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I want to test the return value of a parallel assignment, and I write puts (x, y = 1, 2), but it doesn't work, and print the error message:

SyntaxError: (irb):74: syntax error, unexpected ',', expecting ')'
puts (x,y =1,2)
(irb):74: syntax error, unexpected ')', expecting end-of-input

Is there anything wrong?

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try without the space puts(x,y = 1,2) – tihom Oct 16 '13 at 12:26
puts ((a, b = 1, 2)) – prasad.surase Oct 16 '13 at 12:28
Please stand, and don't put spaces before argument parentheses, please - matz...ref – tihom Oct 16 '13 at 12:37
up vote 10 down vote accepted

You have two problems.

  1. The space between puts and the ( prevents the parenthesized list from being interpreted as an argument list. Once you put a space after a method name, any argument list has to be outside of parentheses, and any parenthesized parts must be a legal expressions. In Ruby, (x,y,z) is not a legal single expression, so you get the above error.

    If you remove the space, you get this:

    > puts(x, y = 1, 2)    
    NameError: undefined local variable or method `x' for main:Object

    That's because of your second problem:

  2. The statement puts(x,y = 1,2) is parsed as puts(x, y=1, 2); that is, Ruby interprets it as passing three arguments to puts: x is the first, y=1 is the second, and 2 is the third. Since the x is not on the left side of an assignment and hasn't been defined yet, you get the above error.

    Use an extra set of parentheses to group the entire assignment together as one argument:

    > puts((x,y=1,2))    

But note that this is passing a single list that contains two items. It doesn't make a difference with puts, but it will for methods that distinguish between lists and individual parameters:

> def foo(a,b) puts "a=#{a},b=#{b}" end
> foo((x,y=1,2))
ArgumentError: wrong number of arguments (1 for 2)

So in that case you need one more piece of punctuation - the splat operator:

> foo(*(x,y=1,2))   
a=1, b=2

Interesting, but of little practical relevance, is the fact that once you've doubled the parentheses, you can put the space back if you want:

> puts ((x, y = 1, 2))    

But again, that turns them from argument-wrappers into just an extra expression-wrapper; you could put any number of parentheses around that without changing anything. That means that in the foo case, the splat operator has to go outside both sets of parentheses:

> foo (*(x,y=1,2))
SyntaxError: (irb):24: syntax error, unexpected tSTAR
> foo *((x,y=1,2))
a=1, b=2

It's generally considered bad style in Ruby to use the parenthesisless form when the first argument itself includes parentheses, however. Depending on your Ruby version you may get a warning about such statements, but even if you don't, it's better to use the fully-parenthesized version (with no space after the method name).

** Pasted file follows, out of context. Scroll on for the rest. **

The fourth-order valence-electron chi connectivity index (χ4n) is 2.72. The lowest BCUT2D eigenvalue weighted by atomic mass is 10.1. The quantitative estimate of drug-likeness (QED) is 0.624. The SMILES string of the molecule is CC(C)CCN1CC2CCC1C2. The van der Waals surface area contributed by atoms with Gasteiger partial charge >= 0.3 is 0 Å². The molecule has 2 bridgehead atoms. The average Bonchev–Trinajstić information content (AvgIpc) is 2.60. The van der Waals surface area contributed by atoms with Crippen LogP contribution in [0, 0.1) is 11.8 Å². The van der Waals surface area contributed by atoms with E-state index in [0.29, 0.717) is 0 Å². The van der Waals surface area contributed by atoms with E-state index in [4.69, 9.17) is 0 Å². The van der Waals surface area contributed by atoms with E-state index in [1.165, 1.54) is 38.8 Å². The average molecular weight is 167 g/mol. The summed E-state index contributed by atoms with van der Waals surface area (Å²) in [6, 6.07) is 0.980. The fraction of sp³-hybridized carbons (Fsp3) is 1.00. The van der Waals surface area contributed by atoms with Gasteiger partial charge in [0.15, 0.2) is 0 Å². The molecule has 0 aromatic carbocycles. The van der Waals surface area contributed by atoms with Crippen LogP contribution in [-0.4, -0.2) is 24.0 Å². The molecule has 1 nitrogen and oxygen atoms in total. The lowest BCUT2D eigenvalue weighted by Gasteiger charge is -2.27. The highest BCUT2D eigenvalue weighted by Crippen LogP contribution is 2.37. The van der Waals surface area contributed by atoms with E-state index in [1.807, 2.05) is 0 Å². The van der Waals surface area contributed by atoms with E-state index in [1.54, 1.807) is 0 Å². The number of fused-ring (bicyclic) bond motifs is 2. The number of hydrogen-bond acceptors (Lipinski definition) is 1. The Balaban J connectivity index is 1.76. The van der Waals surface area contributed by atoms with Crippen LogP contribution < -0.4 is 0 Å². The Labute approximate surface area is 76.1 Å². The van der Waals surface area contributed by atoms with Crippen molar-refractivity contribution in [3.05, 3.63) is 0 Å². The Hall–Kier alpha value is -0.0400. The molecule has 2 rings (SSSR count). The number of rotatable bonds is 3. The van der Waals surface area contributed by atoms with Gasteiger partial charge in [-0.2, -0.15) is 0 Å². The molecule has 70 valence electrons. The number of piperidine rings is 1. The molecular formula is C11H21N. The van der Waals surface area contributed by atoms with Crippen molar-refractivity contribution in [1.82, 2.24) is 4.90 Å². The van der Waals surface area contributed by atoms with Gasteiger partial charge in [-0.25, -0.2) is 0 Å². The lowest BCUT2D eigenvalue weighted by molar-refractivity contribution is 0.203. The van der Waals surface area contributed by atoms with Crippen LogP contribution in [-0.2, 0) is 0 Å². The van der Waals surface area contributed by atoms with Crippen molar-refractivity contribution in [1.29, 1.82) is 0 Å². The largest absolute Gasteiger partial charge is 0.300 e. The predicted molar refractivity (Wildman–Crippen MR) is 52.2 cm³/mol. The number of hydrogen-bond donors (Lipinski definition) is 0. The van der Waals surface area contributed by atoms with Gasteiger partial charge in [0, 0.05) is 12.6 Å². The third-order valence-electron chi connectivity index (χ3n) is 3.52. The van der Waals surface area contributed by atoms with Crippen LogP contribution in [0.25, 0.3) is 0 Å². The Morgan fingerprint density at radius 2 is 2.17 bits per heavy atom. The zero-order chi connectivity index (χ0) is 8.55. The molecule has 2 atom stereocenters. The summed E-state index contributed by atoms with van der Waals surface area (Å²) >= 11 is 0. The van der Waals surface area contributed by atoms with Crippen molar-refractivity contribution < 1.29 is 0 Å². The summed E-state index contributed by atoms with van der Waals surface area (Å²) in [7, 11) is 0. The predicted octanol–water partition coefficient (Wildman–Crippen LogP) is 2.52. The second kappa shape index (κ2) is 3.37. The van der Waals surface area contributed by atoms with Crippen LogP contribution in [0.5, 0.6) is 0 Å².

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This should work

puts( (x, y = 1, 2) )
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This will produce a warning because the space between puts and (. – toro2k Oct 16 '13 at 12:41
puts((x, y = 1, 2))
# >> 1
# >> 2

One set of parentheses for method call, another for decorating assignment as an explicit expression.

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puts is a method that takes parameters and prints. In methods, u can set the parameter value to any default value. In ur case its not parallel assignment but setting of default value. If u do

>puts(a, b = 1, 2)
=> undefined local variable or method `a' for main:Object
from (irb):1

but if u set value of 'a', say 'a = 99' and do

 >puts(a, b = 1, 2)
 => nil 

In ruby, if u specify the '()' explicitly, u cant specify a space between the method name and opening (

 def hi(x,y,z)
    p x
    p y
    p z
 => nil 

 2.0.0p247 :015 > hi(1,2,3)
 => 3 

 2.0.0p247 :016 > hi (1,2,3)
 SyntaxError: (irb):16: syntax error, unexpected ',', expecting ')'
 hi (1,2,3)
from /home/prasad/.rvm/gems/ruby-2.0.0-p247/gems/railties-   4.0.0/lib/rails/commands/console.rb:90:in `start'
from /home/prasad/.rvm/gems/ruby-2.0.0-p247/gems/railties-4.0.0/lib/rails/commands/console.rb:9:in `start'
from /home/prasad/.rvm/gems/ruby-2.0.0-p247/gems/railties-4.0.0/lib/rails/commands.rb:64:in `<top (required)>'
from bin/rails:4:in `require'
from bin/rails:4:in `<main>'

 2.0.0p247 :017 > hi 1, 2, 3
 => 3 
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puts is a method, and you are trying to pass the return value of = (an assignment) to it. To do so, you have to wrap it in two pairs of parentheses:

puts((x, y = 1, 2))

However, this leads to confusing code and should be avoided.

Instead do it in two steps, it's easier and cleaner:

x, y = 1, 2
puts x, y

Furthermore, you can remove the puts line without breaking functionality.

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